Archive for June 4th, 2009

Simon Schama at the Dublin Writer’s Festival

4 June 2009

By Lisa-Marie Griffith

Simon SchamaLast night I spent the evening in the company of Simon Schama, Professor of History and History of Art at Columbia University. Admittedly I wasn’t on my own and as a lowly blog writer and unpaid historian I had to share Professor Schama with 383 Dubliners who had turned up as part of the Dublin Writer’s Festival. Not surprising, perhaps: Shama has written fourteen books on history and history of art and has hosted 3 BBC history series, including the Emmy winning Power of Art. His most recent publication, and the book he had been invited to speak on, is American Future.His presence at the festival was interesting for two reasons. Schama joined a line-up that included world renowned writers of poetry, fiction and non-fiction and his inclusion at the festival proves that history writing has become an accepted facet of the literary genre. Who better to represent the history field than Simon Shama. But is he a model historian and a figure head we would like to represent the industry? On TV I have found Schama clear, passionate and to be honest more likeable than his Channel 4 rival David Starkey. While a History of Britain is not without its flaws the series and follow-up books are clear, intelligent and most importantly accessible. I have to admit though that I arrived to hear his talk in a cynical frame of mind expecting not to like him but left with two signed copies of his book under my arm. What then was my problem with Schama and why have I changed my mind?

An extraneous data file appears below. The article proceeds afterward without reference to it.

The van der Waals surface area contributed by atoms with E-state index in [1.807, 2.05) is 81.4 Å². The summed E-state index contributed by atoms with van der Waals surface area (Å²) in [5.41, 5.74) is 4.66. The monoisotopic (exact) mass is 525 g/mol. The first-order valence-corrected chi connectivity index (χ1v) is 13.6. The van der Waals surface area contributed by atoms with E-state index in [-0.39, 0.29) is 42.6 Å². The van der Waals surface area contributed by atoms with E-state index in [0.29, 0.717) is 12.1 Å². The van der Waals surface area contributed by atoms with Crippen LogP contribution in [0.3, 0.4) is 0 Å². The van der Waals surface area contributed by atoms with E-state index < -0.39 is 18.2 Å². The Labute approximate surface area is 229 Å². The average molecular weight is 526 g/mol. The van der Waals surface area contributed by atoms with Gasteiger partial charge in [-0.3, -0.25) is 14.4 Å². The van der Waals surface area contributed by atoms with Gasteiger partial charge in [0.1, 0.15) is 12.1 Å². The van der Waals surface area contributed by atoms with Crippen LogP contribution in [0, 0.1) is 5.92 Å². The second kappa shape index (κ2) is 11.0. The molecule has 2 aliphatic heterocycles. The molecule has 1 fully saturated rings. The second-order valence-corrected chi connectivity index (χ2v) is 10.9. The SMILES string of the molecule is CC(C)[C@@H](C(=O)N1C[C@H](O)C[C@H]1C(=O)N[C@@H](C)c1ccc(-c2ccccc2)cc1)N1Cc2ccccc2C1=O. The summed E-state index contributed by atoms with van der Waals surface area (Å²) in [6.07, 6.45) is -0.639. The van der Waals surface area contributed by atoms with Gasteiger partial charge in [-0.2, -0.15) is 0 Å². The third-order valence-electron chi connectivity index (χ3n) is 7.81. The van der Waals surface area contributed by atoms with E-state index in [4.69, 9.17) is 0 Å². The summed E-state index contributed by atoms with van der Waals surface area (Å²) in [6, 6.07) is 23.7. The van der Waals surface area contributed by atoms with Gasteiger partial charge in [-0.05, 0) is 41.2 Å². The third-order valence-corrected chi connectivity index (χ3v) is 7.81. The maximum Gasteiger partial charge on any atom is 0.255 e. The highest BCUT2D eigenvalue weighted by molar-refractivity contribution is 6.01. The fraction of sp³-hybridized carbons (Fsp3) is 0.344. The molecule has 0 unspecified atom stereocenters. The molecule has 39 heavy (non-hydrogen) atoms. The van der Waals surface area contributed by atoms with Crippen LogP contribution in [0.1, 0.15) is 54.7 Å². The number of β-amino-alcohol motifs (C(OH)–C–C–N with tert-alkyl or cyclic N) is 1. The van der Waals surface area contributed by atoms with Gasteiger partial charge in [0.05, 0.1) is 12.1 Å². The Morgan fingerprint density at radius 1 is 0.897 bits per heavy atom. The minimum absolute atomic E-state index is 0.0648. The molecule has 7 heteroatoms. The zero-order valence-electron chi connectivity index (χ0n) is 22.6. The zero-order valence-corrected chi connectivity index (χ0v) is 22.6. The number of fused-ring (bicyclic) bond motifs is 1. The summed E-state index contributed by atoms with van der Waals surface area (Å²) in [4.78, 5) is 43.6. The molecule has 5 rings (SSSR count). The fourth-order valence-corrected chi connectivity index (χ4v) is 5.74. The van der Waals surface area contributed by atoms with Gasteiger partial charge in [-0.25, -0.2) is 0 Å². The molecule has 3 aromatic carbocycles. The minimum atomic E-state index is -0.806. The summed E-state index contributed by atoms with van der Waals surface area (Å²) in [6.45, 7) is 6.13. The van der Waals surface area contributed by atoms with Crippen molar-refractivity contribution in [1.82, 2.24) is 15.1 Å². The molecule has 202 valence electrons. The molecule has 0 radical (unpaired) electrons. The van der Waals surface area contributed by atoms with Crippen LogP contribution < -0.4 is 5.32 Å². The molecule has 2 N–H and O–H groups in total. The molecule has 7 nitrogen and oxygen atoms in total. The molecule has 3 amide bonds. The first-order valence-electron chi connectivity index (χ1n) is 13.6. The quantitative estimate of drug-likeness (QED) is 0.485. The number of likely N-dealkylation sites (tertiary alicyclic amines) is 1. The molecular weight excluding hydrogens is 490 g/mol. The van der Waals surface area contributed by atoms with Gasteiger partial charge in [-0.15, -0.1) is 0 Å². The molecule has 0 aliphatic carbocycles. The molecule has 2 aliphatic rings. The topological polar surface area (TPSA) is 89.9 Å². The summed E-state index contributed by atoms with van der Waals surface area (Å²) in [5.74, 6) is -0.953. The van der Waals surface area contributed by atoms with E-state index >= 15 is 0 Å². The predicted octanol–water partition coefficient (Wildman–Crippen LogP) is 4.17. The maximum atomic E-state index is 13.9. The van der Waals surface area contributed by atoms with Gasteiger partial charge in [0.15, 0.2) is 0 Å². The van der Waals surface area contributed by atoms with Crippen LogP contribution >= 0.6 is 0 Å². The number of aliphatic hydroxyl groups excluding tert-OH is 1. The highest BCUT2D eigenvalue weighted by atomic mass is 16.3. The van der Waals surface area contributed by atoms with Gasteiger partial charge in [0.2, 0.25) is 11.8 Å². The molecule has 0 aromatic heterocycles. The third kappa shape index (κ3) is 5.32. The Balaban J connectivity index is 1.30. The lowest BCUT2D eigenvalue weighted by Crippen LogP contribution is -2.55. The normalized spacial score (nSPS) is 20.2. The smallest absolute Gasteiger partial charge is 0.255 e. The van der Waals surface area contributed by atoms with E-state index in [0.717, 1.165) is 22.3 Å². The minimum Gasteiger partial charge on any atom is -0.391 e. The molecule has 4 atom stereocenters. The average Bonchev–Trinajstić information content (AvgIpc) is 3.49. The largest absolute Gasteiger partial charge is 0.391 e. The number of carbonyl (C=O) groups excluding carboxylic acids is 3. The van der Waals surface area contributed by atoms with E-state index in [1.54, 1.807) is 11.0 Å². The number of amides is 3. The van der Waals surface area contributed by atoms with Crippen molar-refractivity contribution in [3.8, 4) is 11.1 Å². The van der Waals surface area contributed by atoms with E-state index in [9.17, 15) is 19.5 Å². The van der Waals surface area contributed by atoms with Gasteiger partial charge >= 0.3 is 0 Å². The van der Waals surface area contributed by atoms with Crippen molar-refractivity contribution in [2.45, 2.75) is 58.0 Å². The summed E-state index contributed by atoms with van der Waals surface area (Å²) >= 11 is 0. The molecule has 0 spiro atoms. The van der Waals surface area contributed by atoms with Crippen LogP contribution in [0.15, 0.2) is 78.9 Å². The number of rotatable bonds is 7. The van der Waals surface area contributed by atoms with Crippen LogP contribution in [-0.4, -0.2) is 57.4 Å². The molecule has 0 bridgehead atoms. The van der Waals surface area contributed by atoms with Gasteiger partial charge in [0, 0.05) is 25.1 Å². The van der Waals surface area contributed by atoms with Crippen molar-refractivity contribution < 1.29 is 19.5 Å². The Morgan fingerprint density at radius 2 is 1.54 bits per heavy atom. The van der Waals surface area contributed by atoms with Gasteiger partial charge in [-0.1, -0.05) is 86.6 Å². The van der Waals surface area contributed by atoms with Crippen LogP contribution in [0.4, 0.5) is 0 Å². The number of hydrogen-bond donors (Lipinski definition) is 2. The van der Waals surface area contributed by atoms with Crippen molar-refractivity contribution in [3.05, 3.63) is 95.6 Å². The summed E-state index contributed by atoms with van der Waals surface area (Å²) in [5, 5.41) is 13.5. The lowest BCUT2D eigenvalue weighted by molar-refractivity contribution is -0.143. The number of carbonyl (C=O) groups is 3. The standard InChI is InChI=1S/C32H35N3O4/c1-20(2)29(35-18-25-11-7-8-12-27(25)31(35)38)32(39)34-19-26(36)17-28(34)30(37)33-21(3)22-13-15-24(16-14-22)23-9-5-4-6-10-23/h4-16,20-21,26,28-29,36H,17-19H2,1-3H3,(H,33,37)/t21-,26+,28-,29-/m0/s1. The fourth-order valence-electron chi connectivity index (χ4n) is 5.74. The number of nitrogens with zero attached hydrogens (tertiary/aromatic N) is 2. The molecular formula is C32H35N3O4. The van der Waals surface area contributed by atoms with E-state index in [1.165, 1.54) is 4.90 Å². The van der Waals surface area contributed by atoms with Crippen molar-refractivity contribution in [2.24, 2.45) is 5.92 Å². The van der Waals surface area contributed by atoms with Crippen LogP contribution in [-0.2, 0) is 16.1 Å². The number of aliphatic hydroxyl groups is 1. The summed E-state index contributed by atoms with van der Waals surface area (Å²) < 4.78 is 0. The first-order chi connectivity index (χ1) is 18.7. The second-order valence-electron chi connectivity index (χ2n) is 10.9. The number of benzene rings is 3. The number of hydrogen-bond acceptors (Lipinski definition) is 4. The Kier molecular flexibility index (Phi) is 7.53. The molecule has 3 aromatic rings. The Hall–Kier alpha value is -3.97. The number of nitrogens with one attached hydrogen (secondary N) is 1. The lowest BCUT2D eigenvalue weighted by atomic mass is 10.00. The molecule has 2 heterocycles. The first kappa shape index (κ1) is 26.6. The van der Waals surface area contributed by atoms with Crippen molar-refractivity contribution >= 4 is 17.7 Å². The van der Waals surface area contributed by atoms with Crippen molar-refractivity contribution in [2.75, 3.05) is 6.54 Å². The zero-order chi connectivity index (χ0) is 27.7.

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Colonel E.D. Doyle (1919-2009)

4 June 2009

Professor Eunan O’Halpin of Trinity College Dublin has kindly allowed us to reproduce his memorial to Colonel E.D. Doyle who passed away last week.

Ned Doyle was the first Research Associate in the Centre for Contemporary Irish History in 2003. He gave freely of his vast experience, knowledge and insight, not only of military affairs but of Irish life, during and after the weekly seminars. He did this in the most self-effacing way, and it was sometimes hard to get him to talk about his own experiences, as opposed to events of which he was an observer. In 2006 he gave a brilliant presentation on aspects of signals traffic during the Second World War from an Irish perspective: I particularly recall his use of a morse trainer key to show just how individual operators developed their own distinctive ‘hand’. In the same year, he made a pithy and timely comment during a witness seminar involving relatives of 1916 veterans (his father had fought in Dublin), cutting into a rather inconsequential tour de table on the justification or otherwise of rebellion by saying: ‘At some point you had to fight to get them out’. This drew unprecedented applause and got us off the ‘what ifs’. Despite intermittent health problems, he attended many of the seminars in 2008/9 and when asked he always had something of value to say.

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